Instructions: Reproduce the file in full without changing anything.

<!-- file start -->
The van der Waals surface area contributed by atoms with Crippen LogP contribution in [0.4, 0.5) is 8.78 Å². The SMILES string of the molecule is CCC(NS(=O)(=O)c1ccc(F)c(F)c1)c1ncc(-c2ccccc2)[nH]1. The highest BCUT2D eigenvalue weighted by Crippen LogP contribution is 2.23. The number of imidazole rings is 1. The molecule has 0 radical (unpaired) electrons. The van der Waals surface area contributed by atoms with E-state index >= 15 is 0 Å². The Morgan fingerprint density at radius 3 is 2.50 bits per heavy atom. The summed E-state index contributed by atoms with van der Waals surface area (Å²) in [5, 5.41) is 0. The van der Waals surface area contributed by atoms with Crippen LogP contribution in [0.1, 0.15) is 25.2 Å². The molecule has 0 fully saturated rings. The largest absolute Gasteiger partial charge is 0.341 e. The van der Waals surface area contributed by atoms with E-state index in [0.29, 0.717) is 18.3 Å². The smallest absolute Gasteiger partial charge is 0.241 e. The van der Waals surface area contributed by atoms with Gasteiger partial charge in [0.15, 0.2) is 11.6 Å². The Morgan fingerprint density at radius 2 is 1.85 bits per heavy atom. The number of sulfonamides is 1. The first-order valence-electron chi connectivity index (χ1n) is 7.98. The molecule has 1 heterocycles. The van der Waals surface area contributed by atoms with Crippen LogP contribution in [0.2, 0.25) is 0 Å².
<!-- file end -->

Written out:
The van der Waals surface area contributed by atoms with Crippen LogP contribution in [0.4, 0.5) is 8.78 Å². The SMILES string of the molecule is CCC(NS(=O)(=O)c1ccc(F)c(F)c1)c1ncc(-c2ccccc2)[nH]1. The highest BCUT2D eigenvalue weighted by Crippen LogP contribution is 2.23. The number of imidazole rings is 1. The molecule has 0 radical (unpaired) electrons. The van der Waals surface area contributed by atoms with E-state index >= 15 is 0 Å². The Morgan fingerprint density at radius 3 is 2.50 bits per heavy atom. The summed E-state index contributed by atoms with van der Waals surface area (Å²) in [5, 5.41) is 0. The van der Waals surface area contributed by atoms with Crippen LogP contribution in [0.1, 0.15) is 25.2 Å². The molecule has 0 fully saturated rings. The largest absolute Gasteiger partial charge is 0.341 e. The van der Waals surface area contributed by atoms with E-state index in [0.29, 0.717) is 18.3 Å². The smallest absolute Gasteiger partial charge is 0.241 e. The van der Waals surface area contributed by atoms with Gasteiger partial charge in [0.15, 0.2) is 11.6 Å². The Morgan fingerprint density at radius 2 is 1.85 bits per heavy atom. The number of sulfonamides is 1. The first-order valence-electron chi connectivity index (χ1n) is 7.98. The molecule has 1 heterocycles. The van der Waals surface area contributed by atoms with Crippen LogP contribution in [0.2, 0.25) is 0 Å².